Same Planet, Different Dimension (Season Three Intro)

Another season, another theme song. (Also, apologies for having a Polish-Dubbed youtube video. If someone can score me a better link I’d be much appreciative. But also a Foreign Dude saying “Sliders” sounds really funny, so enjoy it.)

I do feel that Sliders’ lack of, let’s say, ‘brandable identity’ is not wholly unrelated to its mild unpopularity. Season One’s theme song, for all its techno-fueled bluster, was pretty uncatchy and completely unrelated to the tone of the show. Season Two’s was very catchy, but ultimately too dated to the mid-90s that it would never be memorable enough.

Season Three now, is by far the catchiest. You can hum along to it— it’s fair to say it could get caught in your head. That’s a good start. But just being catchy isn’t enough. You’ve got to back it up with some strong imagery. You’ve got to represent the show. Sliders often suffers from misleading or boring teasers. So more than most shows, Sliders has to work harder to re-convince its audience that they’re watching the right show.

Season Three’s intro, it must be said, does the best service to the show. First off, it trims down the opening monologue to something much more concise and exciting. Here, we have the makings of something that could actually become iconic.

What if you found a portal to a parallel universe?

What if you could slide into a thousand different worlds,

where it’s the same year, and you’re the same person,

but everything else is different?

And what if you can’t find your way home?

Jerry O’Connell’s reading of it is brilliant, but there’s something more at play, here. It de-specifies the story. It’s no longer the “story of Quinn and the Sliders.” It’s not saying “hey, look at this awesome thing did.” It’s “what if you did this,” or “what if it was you.” It welcomes the audience into the adventure, asking us to participate in a way that we haven’t been before. It isn’t that we wouldn’t have come along on the adventure before. It’s just that we haven’t been asked. And so down the rabbit hole of a Vortex we go, happy to at last have an invitation.

You can make the grumpy argument that the montage that follows cherry picks all the flashiest moments from the first two seasons and makes it seem like all Sliders is is one long explosion/DINOSAUR/explosion. But let’s be honest— Season Three is all about explosions. If they could find an excuse for another dinosaur episode, I’m sure we’d see it (nyuk nyuk). So by choosing the most ‘exciting’ moments of the show, we’re greeted with the most honest representation of the show thus far.

So, good job, team. Now I’m sure that next week’s episode will be completely devoid of explosions and spend its run-time putting the characters through an emotional gauntlet.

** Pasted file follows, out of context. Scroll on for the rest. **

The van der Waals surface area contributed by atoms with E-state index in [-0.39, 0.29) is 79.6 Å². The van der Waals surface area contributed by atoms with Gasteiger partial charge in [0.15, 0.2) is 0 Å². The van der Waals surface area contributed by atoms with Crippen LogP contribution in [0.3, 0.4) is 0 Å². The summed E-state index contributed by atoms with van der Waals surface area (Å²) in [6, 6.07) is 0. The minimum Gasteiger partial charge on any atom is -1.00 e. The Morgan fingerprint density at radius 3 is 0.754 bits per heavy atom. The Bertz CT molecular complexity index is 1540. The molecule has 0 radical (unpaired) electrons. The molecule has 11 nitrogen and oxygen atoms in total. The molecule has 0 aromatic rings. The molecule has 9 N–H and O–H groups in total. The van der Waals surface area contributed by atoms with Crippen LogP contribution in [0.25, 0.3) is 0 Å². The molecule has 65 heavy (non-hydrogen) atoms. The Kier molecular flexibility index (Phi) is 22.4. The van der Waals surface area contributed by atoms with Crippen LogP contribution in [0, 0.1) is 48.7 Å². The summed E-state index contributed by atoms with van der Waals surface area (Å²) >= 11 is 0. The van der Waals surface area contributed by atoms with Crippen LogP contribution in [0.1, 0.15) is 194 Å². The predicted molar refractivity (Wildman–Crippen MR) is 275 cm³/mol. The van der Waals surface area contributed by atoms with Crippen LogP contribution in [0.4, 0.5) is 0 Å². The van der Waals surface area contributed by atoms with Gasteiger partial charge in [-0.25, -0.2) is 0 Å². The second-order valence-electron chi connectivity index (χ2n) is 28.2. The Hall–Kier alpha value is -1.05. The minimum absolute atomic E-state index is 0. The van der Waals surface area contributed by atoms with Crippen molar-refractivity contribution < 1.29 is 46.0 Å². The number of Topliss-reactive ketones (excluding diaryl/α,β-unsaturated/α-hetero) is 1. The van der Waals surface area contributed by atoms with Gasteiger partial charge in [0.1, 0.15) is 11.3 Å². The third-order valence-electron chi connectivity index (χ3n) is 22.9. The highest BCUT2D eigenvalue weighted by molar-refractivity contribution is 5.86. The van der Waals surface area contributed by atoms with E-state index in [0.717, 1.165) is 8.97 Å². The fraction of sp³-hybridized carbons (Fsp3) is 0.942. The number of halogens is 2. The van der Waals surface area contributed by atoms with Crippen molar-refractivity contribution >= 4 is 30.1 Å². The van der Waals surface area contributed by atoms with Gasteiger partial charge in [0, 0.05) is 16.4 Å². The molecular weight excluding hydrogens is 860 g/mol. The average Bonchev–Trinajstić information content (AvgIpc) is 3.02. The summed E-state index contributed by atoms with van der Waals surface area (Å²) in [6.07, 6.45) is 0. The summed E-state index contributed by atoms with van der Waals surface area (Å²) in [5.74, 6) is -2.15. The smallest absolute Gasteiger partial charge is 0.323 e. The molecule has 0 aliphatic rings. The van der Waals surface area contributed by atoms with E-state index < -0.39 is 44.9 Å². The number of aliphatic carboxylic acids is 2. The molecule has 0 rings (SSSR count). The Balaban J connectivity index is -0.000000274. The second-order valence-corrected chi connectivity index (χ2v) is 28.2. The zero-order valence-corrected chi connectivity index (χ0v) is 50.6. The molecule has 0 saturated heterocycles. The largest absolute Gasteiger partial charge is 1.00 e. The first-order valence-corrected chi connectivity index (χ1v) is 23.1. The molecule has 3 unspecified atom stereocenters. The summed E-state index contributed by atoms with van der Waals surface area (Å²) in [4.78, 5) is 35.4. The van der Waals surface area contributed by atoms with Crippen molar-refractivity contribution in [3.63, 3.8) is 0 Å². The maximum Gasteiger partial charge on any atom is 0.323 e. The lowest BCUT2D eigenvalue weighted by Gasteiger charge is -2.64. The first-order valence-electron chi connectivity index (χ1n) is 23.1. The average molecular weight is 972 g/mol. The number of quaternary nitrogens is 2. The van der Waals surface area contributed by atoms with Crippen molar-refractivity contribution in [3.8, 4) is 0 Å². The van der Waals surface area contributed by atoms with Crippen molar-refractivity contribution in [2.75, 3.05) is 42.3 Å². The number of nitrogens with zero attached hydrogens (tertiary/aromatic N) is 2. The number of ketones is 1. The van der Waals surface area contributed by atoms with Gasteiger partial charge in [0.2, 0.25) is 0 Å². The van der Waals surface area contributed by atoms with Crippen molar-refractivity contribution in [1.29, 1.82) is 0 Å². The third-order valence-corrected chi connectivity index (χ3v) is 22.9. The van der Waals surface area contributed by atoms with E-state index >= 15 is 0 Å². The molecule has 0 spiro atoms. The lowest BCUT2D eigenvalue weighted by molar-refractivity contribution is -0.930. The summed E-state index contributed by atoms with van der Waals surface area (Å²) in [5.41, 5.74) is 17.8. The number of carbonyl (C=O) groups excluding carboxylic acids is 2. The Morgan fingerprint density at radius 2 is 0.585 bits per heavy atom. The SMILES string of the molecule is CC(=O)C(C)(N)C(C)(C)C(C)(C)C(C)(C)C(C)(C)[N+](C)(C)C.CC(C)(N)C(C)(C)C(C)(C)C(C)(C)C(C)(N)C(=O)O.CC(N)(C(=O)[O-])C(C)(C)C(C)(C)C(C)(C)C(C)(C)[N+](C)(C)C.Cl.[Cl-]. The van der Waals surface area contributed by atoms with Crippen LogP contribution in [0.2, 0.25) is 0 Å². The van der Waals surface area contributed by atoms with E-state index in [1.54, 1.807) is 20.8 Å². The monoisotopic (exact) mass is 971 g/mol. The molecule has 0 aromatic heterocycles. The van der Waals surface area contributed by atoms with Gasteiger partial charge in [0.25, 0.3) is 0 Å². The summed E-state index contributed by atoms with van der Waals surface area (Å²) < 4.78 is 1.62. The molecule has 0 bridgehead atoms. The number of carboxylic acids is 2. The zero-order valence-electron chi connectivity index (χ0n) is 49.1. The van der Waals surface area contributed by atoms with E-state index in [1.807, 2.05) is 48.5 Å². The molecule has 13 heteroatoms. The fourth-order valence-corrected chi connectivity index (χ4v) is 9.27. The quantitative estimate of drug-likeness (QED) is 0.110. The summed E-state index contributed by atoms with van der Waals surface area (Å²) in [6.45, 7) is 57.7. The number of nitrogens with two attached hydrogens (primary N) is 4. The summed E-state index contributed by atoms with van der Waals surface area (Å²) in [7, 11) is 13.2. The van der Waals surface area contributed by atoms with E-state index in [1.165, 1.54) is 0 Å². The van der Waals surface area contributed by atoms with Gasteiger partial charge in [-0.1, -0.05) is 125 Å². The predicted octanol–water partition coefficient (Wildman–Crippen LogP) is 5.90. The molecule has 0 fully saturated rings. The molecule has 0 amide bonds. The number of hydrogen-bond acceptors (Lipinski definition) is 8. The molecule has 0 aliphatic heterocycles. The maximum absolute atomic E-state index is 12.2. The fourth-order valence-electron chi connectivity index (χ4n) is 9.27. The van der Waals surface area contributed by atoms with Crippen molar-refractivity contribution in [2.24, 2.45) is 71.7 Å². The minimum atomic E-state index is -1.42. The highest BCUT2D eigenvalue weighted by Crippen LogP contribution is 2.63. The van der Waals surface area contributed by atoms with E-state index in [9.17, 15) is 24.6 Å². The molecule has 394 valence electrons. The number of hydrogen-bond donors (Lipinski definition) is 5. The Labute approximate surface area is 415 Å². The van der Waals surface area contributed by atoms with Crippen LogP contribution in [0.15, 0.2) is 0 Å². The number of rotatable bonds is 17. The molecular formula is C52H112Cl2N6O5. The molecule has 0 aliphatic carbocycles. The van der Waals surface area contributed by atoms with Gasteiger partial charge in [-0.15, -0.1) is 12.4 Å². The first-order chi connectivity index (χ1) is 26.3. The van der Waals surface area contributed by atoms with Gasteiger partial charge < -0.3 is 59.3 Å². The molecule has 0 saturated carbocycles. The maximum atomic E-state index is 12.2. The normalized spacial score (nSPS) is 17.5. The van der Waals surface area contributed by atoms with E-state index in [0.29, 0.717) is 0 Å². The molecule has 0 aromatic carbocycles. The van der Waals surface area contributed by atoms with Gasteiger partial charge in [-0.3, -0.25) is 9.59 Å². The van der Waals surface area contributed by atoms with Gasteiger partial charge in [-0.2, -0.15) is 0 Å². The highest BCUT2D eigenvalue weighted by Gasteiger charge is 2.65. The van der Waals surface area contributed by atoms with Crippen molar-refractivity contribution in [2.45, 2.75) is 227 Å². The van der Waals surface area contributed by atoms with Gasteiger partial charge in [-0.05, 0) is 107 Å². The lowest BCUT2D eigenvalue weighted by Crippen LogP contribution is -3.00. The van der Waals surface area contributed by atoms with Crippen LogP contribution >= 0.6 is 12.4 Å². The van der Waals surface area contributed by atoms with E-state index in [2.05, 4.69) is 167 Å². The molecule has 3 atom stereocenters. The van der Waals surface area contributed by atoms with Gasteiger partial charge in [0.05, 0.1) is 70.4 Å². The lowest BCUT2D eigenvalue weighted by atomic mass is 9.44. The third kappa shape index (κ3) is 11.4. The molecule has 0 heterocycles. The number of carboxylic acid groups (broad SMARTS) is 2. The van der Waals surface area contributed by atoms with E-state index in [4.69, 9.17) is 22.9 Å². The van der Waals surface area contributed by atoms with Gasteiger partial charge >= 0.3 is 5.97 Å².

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6 thoughts on “Same Planet, Different Dimension (Season Three Intro)

  1. You’re right — Jerry performs the monologue beautifully. “What if you found a portal to a parallel universe?” he says in a speculative, thoughtful tone. “What if you could slide into a thousand different worlds?” he asks in a voice that’s almost daring you to imagine all the possibilities and embrace the risk and danger. “Where it’s the same year, and you’re the same person,” he says playfully, “but everything else is different.” With that last part of the sentence, his voice becomes harder, reflecting how sliders live under constant threat.

    “And what if you can’t find your way home?” he says, in a voice that now sounds haunted and pained by loss and longing. It’s a note-perfect performance. And when I watch Season 4 episodes, it’s sometimes painful to hear Jerry’s excellent work in the opening credits only to see him half-asleep in the Season 4 episodes.

  2. Well by season number four his exciting adventure has caused his mentor to get his brains sucked out and die, his old crush is now in a rape camp, the guy that never wanted to go has became a harden person with his soul sucked out of him, his mom is left behind in a prison on earth that has been invaded by kromags and they wouldnt of enslaved every one you know except you went poking around one of their ships, so a man of a very young age that was always socially awkward up until season number 3(by this point the professor saying that a boy good job had got to his head and turned him into the cocky ladys man that you saw in that season causing him dress better) then in season number 4 you get the depressed leader that only gets excited when he has an opportunity to leave the mess he created behind him ie chances to find his home world, and depressed emotionless ness when it comes to dealing with solving past events or even helping out people on his present team since a good portion of his actions had inadvertently lead to the destruction of everything he once new and loved

    • Yeah, but there’s a fundamental difference between “Quinn has become emotionally burnt out” and “Jerry O’Connell doesn’t know how to play a geeky scientist without John Rhys-Davies to instruct him, has given up on trying and is only showing up on set to collect a paycheque and hang out with his brother.”

      • you are correct but luckily both go hand in hand, and it does help to have a brother that is one of the worst actors on tv to make your acting look stellar….I will say though, most of season#4 was ok to good episodes up till the finale 5 for that season then they just gave up

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